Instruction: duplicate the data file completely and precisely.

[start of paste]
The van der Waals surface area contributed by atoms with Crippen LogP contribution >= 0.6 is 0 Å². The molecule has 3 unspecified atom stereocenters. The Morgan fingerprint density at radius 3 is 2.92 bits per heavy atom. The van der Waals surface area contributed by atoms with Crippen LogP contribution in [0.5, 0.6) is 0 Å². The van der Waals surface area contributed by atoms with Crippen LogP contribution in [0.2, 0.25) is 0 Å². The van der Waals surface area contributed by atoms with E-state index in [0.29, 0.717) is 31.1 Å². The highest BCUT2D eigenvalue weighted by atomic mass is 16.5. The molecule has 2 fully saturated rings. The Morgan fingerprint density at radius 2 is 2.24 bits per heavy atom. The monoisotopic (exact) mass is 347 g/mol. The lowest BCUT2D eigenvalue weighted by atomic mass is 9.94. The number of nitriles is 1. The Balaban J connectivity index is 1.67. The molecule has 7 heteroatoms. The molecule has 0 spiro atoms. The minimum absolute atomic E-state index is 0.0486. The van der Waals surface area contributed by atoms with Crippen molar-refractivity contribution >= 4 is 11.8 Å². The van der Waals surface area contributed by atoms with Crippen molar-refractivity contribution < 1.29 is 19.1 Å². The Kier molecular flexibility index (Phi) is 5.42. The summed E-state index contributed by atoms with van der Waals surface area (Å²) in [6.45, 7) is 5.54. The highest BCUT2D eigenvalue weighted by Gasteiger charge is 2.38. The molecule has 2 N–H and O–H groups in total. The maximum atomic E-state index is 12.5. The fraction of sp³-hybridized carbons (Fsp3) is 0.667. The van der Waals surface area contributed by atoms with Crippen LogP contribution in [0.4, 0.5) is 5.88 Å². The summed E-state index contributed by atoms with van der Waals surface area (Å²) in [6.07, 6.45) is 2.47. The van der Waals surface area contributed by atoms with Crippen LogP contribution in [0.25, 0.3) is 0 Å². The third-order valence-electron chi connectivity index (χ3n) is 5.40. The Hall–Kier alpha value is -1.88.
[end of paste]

The van der Waals surface area contributed by atoms with Crippen LogP contribution >= 0.6 is 0 Å². The molecule has 3 unspecified atom stereocenters. The Morgan fingerprint density at radius 3 is 2.92 bits per heavy atom. The van der Waals surface area contributed by atoms with Crippen LogP contribution in [0.5, 0.6) is 0 Å². The van der Waals surface area contributed by atoms with Crippen LogP contribution in [0.2, 0.25) is 0 Å². The van der Waals surface area contributed by atoms with E-state index in [0.29, 0.717) is 31.1 Å². The highest BCUT2D eigenvalue weighted by atomic mass is 16.5. The molecule has 2 fully saturated rings. The Morgan fingerprint density at radius 2 is 2.24 bits per heavy atom. The monoisotopic (exact) mass is 347 g/mol. The lowest BCUT2D eigenvalue weighted by atomic mass is 9.94. The number of nitriles is 1. The Balaban J connectivity index is 1.67. The molecule has 7 heteroatoms. The molecule has 0 spiro atoms. The minimum absolute atomic E-state index is 0.0486. The van der Waals surface area contributed by atoms with Crippen molar-refractivity contribution >= 4 is 11.8 Å². The van der Waals surface area contributed by atoms with Crippen molar-refractivity contribution < 1.29 is 19.1 Å². The Kier molecular flexibility index (Phi) is 5.42. The summed E-state index contributed by atoms with van der Waals surface area (Å²) in [6.45, 7) is 5.54. The highest BCUT2D eigenvalue weighted by Gasteiger charge is 2.38. The molecule has 2 N–H and O–H groups in total. The maximum atomic E-state index is 12.5. The fraction of sp³-hybridized carbons (Fsp3) is 0.667. The van der Waals surface area contributed by atoms with Crippen LogP contribution in [0.4, 0.5) is 5.88 Å². The summed E-state index contributed by atoms with van der Waals surface area (Å²) in [6.07, 6.45) is 2.47. The van der Waals surface area contributed by atoms with Crippen LogP contribution in [0.25, 0.3) is 0 Å². The third-order valence-electron chi connectivity index (χ3n) is 5.40. The Hall–Kier alpha value is -1.88.